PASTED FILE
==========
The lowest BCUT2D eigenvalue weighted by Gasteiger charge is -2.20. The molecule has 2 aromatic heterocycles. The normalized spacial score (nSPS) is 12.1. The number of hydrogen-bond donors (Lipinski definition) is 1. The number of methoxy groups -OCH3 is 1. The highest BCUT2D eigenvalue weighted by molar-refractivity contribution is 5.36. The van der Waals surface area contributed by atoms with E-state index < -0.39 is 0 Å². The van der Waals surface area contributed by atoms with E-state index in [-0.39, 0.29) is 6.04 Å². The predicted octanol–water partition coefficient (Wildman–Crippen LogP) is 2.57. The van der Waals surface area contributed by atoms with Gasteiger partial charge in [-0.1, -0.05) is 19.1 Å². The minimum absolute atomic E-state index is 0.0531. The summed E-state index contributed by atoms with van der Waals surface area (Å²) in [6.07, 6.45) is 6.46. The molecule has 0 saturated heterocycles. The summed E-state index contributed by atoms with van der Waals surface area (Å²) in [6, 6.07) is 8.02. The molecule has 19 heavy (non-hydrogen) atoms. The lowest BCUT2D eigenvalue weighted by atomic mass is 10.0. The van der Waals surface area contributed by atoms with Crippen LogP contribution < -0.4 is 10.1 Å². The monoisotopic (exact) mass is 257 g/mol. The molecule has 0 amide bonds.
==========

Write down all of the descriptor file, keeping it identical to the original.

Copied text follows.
The lowest BCUT2D eigenvalue weighted by Gasteiger charge is -2.20. The molecule has 2 aromatic heterocycles. The normalized spacial score (nSPS) is 12.1. The number of hydrogen-bond donors (Lipinski definition) is 1. The number of methoxy groups -OCH3 is 1. The highest BCUT2D eigenvalue weighted by molar-refractivity contribution is 5.36. The van der Waals surface area contributed by atoms with E-state index < -0.39 is 0 Å². The van der Waals surface area contributed by atoms with E-state index in [-0.39, 0.29) is 6.04 Å². The predicted octanol–water partition coefficient (Wildman–Crippen LogP) is 2.57. The van der Waals surface area contributed by atoms with Gasteiger partial charge in [-0.1, -0.05) is 19.1 Å². The minimum absolute atomic E-state index is 0.0531. The summed E-state index contributed by atoms with van der Waals surface area (Å²) in [6.07, 6.45) is 6.46. The molecule has 0 saturated heterocycles. The summed E-state index contributed by atoms with van der Waals surface area (Å²) in [6, 6.07) is 8.02. The molecule has 19 heavy (non-hydrogen) atoms. The lowest BCUT2D eigenvalue weighted by atomic mass is 10.0. The van der Waals surface area contributed by atoms with Crippen LogP contribution < -0.4 is 10.1 Å². The monoisotopic (exact) mass is 257 g/mol. The molecule has 0 amide bonds.